Categories
Bibliography DevOps Kubernetes Software Engineering

! Template ASIN K8S

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See also Kubernetes and Cloud Native

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DevOps Kubernetes Software Engineering

Argo CD – Declarative, GitOps continuous delivery tool for Kubernetes

See also Kubernetes, Kubernetes and Containerization Bibliography

” (WP)

What Is Argo CD?

Argo CD is a declarative, GitOps continuous delivery tool for Kubernetes.

Argo CD UI

Why Argo CD?

Application definitions, configurations, and environments should be declarative and version controlled. Application deployment and lifecycle management should be automated, auditable, and easy to understand.

Getting Started

Quick Start

kubectl create namespace argocd
kubectl apply -n argocd -f https://raw.githubusercontent.com/argoproj/argo-cd/stable/manifests/install.yaml

Follow our getting started guide. Further user oriented documentation is provided for additional features. If you are looking to upgrade ArgoCD, see the upgrade guide. Developer oriented documentation is available for people interested in building third-party integrations.

How it works

Argo CD follows the GitOps pattern of using Git repositories as the source of truth for defining the desired application state. Kubernetes manifests can be specified in several ways:

  • kustomize applications
  • helm charts
  • ksonnet applications
  • jsonnet files
  • Plain directory of YAML/json manifests
  • Any custom config management tool configured as a config management plugin

Argo CD automates the deployment of the desired application states in the specified target environments. Application deployments can track updates to branches, tags, or pinned to a specific version of manifests at a Git commit. See tracking strategies for additional details about the different tracking strategies available.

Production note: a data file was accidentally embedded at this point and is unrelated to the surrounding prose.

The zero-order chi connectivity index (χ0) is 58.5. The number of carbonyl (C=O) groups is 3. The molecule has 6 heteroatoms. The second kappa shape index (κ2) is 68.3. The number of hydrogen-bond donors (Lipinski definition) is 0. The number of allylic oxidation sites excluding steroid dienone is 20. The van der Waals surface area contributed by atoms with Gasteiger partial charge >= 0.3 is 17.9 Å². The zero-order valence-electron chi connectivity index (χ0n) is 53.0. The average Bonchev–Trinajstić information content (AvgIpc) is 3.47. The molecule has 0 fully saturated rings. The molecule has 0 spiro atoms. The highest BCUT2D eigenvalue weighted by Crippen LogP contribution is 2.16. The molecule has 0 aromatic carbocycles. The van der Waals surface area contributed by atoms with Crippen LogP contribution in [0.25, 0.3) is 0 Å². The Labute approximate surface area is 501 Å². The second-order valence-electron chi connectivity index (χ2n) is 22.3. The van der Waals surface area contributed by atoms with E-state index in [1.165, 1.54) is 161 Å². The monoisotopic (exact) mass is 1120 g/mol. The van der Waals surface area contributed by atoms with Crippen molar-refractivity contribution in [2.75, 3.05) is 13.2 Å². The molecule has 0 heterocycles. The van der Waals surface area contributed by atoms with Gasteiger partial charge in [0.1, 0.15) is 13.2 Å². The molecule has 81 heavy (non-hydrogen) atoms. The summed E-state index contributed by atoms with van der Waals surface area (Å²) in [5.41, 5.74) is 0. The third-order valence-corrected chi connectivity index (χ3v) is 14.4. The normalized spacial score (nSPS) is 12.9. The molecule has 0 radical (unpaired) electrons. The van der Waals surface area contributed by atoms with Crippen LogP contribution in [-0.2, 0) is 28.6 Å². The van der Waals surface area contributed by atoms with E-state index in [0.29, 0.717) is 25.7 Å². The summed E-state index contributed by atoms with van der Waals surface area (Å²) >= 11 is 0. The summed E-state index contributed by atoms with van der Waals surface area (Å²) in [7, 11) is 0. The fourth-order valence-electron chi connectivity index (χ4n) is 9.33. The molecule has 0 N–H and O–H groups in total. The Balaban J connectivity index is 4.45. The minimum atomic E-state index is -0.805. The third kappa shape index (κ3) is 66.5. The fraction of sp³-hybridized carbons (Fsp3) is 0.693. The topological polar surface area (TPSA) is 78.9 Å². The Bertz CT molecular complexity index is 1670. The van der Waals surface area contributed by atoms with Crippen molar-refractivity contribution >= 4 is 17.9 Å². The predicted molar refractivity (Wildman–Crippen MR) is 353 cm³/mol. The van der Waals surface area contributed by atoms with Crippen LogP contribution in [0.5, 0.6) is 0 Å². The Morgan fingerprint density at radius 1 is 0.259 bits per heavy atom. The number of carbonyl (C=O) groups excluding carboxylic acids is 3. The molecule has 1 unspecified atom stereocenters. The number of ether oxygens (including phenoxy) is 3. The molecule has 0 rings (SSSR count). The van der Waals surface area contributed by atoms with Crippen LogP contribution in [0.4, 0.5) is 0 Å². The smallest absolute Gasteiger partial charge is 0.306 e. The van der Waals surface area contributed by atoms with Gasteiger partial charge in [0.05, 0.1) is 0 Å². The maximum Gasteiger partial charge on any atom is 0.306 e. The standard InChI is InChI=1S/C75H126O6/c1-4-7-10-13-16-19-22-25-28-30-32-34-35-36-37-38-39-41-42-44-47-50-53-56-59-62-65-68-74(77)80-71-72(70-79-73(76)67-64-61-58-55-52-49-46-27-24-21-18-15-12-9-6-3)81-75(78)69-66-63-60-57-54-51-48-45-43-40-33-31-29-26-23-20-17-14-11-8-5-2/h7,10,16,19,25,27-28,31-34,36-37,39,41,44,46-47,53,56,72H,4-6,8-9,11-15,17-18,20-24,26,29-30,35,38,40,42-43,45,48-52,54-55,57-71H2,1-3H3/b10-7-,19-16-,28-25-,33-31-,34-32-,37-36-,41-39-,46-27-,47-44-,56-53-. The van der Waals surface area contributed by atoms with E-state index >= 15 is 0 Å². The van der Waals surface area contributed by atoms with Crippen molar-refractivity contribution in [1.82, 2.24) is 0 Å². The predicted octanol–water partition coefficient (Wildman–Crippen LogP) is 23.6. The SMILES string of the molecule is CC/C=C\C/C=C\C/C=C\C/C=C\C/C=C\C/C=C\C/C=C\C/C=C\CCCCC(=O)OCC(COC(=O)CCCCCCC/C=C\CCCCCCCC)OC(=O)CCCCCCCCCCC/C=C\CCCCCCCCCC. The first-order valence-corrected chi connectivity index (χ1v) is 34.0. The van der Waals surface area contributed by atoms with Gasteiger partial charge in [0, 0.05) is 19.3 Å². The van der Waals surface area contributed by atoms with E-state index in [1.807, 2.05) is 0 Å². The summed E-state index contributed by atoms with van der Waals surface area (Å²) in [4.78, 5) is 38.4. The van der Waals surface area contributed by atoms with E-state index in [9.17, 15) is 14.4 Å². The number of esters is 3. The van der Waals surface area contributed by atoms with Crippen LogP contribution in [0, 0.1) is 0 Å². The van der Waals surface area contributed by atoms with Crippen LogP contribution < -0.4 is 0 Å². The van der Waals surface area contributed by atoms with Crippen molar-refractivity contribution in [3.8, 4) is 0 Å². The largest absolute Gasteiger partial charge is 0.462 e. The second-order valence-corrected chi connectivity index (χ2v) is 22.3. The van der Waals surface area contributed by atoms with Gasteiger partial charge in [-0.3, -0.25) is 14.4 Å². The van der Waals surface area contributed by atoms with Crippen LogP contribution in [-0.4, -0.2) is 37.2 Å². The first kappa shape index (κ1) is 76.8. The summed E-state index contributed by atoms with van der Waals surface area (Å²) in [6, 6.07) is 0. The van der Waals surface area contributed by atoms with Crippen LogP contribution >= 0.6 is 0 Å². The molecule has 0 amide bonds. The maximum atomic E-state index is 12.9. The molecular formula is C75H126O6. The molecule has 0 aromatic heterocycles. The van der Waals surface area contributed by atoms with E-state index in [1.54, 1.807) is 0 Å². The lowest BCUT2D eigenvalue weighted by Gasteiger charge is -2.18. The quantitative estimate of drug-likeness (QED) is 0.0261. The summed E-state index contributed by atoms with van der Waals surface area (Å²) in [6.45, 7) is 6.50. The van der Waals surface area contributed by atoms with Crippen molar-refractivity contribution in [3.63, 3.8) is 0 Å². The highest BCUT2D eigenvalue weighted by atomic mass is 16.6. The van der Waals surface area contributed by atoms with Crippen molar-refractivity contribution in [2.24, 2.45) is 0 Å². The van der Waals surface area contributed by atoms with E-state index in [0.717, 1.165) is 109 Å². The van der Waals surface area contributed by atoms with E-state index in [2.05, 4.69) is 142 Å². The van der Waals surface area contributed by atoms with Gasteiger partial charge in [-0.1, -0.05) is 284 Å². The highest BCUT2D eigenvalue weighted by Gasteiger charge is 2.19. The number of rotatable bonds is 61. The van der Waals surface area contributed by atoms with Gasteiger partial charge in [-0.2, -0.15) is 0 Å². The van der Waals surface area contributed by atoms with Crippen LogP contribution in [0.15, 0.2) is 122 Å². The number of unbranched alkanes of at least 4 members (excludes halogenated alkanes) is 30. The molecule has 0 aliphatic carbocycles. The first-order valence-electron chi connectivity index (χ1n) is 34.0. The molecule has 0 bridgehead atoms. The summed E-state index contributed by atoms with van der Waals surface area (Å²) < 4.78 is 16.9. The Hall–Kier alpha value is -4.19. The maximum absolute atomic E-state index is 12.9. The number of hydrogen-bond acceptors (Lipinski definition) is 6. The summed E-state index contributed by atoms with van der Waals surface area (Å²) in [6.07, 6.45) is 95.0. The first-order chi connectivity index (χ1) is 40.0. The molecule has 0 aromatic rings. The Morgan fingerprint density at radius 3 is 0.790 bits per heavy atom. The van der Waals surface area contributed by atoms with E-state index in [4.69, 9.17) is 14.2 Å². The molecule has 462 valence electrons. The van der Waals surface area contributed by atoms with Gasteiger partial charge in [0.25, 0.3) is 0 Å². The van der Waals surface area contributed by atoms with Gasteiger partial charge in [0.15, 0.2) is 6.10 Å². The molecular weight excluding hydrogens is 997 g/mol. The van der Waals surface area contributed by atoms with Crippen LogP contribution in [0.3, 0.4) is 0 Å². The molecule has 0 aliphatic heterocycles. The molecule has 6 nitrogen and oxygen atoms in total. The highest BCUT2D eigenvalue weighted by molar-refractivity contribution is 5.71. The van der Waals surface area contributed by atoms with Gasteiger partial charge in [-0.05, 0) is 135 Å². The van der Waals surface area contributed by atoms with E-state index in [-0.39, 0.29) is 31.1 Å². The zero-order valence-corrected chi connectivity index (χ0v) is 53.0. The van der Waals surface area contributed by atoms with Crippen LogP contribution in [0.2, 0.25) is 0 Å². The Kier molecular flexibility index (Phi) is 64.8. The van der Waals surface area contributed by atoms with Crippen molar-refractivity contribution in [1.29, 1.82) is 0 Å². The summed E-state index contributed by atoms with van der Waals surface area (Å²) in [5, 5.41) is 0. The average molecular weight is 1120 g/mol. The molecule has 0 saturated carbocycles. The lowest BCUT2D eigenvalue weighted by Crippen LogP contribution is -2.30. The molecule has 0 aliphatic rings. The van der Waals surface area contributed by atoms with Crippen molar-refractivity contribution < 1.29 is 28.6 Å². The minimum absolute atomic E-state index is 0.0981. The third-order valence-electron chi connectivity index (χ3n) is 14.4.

For a quick 10 minute overview of Argo CD, check out the demo presented to the Sig Apps community meeting:

Argo CD Overview Demo

Architecture

Argo CD Architecture

Argo CD is implemented as a kubernetes controller which continuously monitors running applications and compares the current, live state against the desired target state (as specified in the Git repo). A deployed application whose live state deviates from the target state is considered OutOfSync. Argo CD reports & visualizes the differences, while providing facilities to automatically or manually sync the live state back to the desired target state. Any modifications made to the desired target state in the Git repo can be automatically applied and reflected in the specified target environments.

For additional details, see architecture overview.

Features

  • Automated deployment of applications to specified target environments
  • Support for multiple config management/templating tools (Kustomize, Helm, Ksonnet, Jsonnet, plain-YAML)
  • Ability to manage and deploy to multiple clusters
  • SSO Integration (OIDC, OAuth2, LDAP, SAML 2.0, GitHub, GitLab, Microsoft, LinkedIn)
  • Multi-tenancy and RBAC policies for authorization
  • Rollback/Roll-anywhere to any application configuration committed in Git repository
  • Health status analysis of application resources
  • Automated configuration drift detection and visualization
  • Automated or manual syncing of applications to its desired state
  • Web UI which provides real-time view of application activity
  • CLI for automation and CI integration
  • Webhook integration (GitHub, BitBucket, GitLab)
  • Access tokens for automation
  • PreSync, Sync, PostSync hooks to support complex application rollouts (e.g.blue/green & canary upgrades)
  • Audit trails for application events and API calls
  • Prometheus metrics
  • Parameter overrides for overriding ksonnet/helm parameters in Git

Development Status

Argo CD is being actively developed by the community. Our releases can be found here.

Adoption

Organizations who have officially adopted Argo CD can be found here.

” (WP)

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Bibliography Cloud DevOps Kubernetes Software Engineering

Kubernetes and Containerization Bibliography

See also Kubernetes